"Not much about Jane Austen's personality can be gleaned from her works. It is from her letters, from the evidence of the friends and relations, and above all from a knowledge of the kind of life led and ideas held by the society she was born into, that we are to know her."
"Barfield is known widely for his explorations of human consciousness, the history of language, the origins of poetic effect, and the interactionof the disciplines, especially literature and the hard sciences. This book presents Barfield as a writer of imaginative literature.
"In the stories, one finds both post-war displacement and Bloomsburian ironies. In the two short novels, Barfield gives us two stunning versions of the Apocalypse. In his poetry, he explores the varieties of human experience, often in radical relation to the past...."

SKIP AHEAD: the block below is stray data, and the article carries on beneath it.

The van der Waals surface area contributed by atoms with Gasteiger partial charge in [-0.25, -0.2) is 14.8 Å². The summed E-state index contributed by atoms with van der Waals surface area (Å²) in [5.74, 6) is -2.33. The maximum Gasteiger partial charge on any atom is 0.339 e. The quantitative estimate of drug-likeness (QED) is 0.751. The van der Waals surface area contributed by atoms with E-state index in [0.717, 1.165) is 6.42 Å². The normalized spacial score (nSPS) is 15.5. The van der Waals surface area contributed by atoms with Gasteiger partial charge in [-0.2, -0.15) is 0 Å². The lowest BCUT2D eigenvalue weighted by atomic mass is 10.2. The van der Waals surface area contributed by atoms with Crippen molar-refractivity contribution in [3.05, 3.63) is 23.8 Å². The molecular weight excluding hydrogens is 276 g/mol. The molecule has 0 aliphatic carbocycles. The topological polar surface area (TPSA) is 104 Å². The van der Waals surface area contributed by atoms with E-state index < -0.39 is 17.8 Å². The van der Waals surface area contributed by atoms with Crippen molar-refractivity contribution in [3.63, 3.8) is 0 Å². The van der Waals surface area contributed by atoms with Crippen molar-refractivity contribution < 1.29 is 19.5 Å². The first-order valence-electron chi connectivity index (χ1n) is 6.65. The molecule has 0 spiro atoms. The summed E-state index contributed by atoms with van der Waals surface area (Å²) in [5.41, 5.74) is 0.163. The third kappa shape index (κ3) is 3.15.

By Geoffrey Chaucer, translated into modern English by Nevill Coghill
"A retelling of the medieval poem about a group of travelers on a pilgrimage to Canterbury and the tales they tell each other. With their astonishing diversity of tone and subject matter, The Canterbury Tales have become one of the touchstones of medieval literature. Translated here into modern English, these tales of a motley crowd of pilgrims drawn from all walks of life-from knight to nun, miller to monk-reveal a picture of English life in the fourteenth century that is as robust as it is representative."
"Some of the oldest and most famous stories in the world--the adventures of Perseus, the labors of Heracles, the voyage of Jason and the Argonauts--are vividly retold in this single, connected narrative of the Heroic Age, from the coming of the Immortals to the first fall of Troy. With fresh dialogue and a brisk pace, the myths of this version are enthrallingly vivid."
"King Arthur is one of the greatest legends of all time. From the magical moment when Arthur releases the sword in the stone to the quest for the Holy Grail and the final tragedy of the Last Battle, Roger Lancelyn Green brings the enchanting world of King Arthur stunningly to life."